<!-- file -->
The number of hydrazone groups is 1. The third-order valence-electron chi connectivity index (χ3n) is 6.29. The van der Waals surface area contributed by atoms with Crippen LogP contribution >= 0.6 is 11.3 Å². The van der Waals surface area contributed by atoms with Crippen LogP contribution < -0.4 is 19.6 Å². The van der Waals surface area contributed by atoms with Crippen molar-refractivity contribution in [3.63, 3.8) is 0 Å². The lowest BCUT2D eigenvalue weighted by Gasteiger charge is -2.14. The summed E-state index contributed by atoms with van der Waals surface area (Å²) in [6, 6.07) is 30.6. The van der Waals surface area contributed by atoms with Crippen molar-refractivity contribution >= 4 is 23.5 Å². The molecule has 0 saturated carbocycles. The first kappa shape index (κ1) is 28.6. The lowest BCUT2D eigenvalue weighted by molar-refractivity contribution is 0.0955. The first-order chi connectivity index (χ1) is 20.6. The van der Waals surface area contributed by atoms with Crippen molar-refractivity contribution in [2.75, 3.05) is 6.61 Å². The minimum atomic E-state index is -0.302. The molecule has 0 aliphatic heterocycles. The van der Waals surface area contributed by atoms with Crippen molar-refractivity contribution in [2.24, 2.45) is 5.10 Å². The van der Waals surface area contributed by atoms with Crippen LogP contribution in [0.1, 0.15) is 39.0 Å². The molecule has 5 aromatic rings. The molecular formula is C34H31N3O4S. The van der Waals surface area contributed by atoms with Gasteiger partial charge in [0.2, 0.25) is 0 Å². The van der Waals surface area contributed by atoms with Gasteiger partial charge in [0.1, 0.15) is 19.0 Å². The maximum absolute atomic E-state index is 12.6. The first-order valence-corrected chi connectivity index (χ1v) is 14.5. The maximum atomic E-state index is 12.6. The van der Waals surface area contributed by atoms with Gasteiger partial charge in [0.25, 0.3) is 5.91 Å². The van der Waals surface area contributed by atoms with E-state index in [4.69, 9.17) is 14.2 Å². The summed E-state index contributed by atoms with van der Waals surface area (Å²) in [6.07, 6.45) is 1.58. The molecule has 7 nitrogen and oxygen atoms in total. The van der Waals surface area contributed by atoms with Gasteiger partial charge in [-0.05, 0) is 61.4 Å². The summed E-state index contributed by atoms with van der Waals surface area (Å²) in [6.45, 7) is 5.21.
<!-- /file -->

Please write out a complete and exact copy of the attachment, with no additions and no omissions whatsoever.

The number of hydrazone groups is 1. The third-order valence-electron chi connectivity index (χ3n) is 6.29. The van der Waals surface area contributed by atoms with Crippen LogP contribution >= 0.6 is 11.3 Å². The van der Waals surface area contributed by atoms with Crippen LogP contribution < -0.4 is 19.6 Å². The van der Waals surface area contributed by atoms with Crippen molar-refractivity contribution in [3.63, 3.8) is 0 Å². The lowest BCUT2D eigenvalue weighted by Gasteiger charge is -2.14. The summed E-state index contributed by atoms with van der Waals surface area (Å²) in [6, 6.07) is 30.6. The van der Waals surface area contributed by atoms with Crippen molar-refractivity contribution >= 4 is 23.5 Å². The molecule has 0 saturated carbocycles. The first kappa shape index (κ1) is 28.6. The lowest BCUT2D eigenvalue weighted by molar-refractivity contribution is 0.0955. The first-order chi connectivity index (χ1) is 20.6. The van der Waals surface area contributed by atoms with Crippen molar-refractivity contribution in [2.75, 3.05) is 6.61 Å². The minimum atomic E-state index is -0.302. The molecule has 0 aliphatic heterocycles. The van der Waals surface area contributed by atoms with Crippen molar-refractivity contribution in [2.24, 2.45) is 5.10 Å². The van der Waals surface area contributed by atoms with Crippen LogP contribution in [0.1, 0.15) is 39.0 Å². The molecule has 5 aromatic rings. The molecular formula is C34H31N3O4S. The van der Waals surface area contributed by atoms with Gasteiger partial charge in [0.2, 0.25) is 0 Å². The van der Waals surface area contributed by atoms with Gasteiger partial charge in [0.1, 0.15) is 19.0 Å². The maximum absolute atomic E-state index is 12.6. The first-order valence-corrected chi connectivity index (χ1v) is 14.5. The maximum atomic E-state index is 12.6. The van der Waals surface area contributed by atoms with Gasteiger partial charge in [0.25, 0.3) is 5.91 Å². The van der Waals surface area contributed by atoms with E-state index in [4.69, 9.17) is 14.2 Å². The summed E-state index contributed by atoms with van der Waals surface area (Å²) in [6.07, 6.45) is 1.58. The molecule has 7 nitrogen and oxygen atoms in total. The van der Waals surface area contributed by atoms with Gasteiger partial charge in [-0.05, 0) is 61.4 Å². The summed E-state index contributed by atoms with van der Waals surface area (Å²) in [6.45, 7) is 5.21.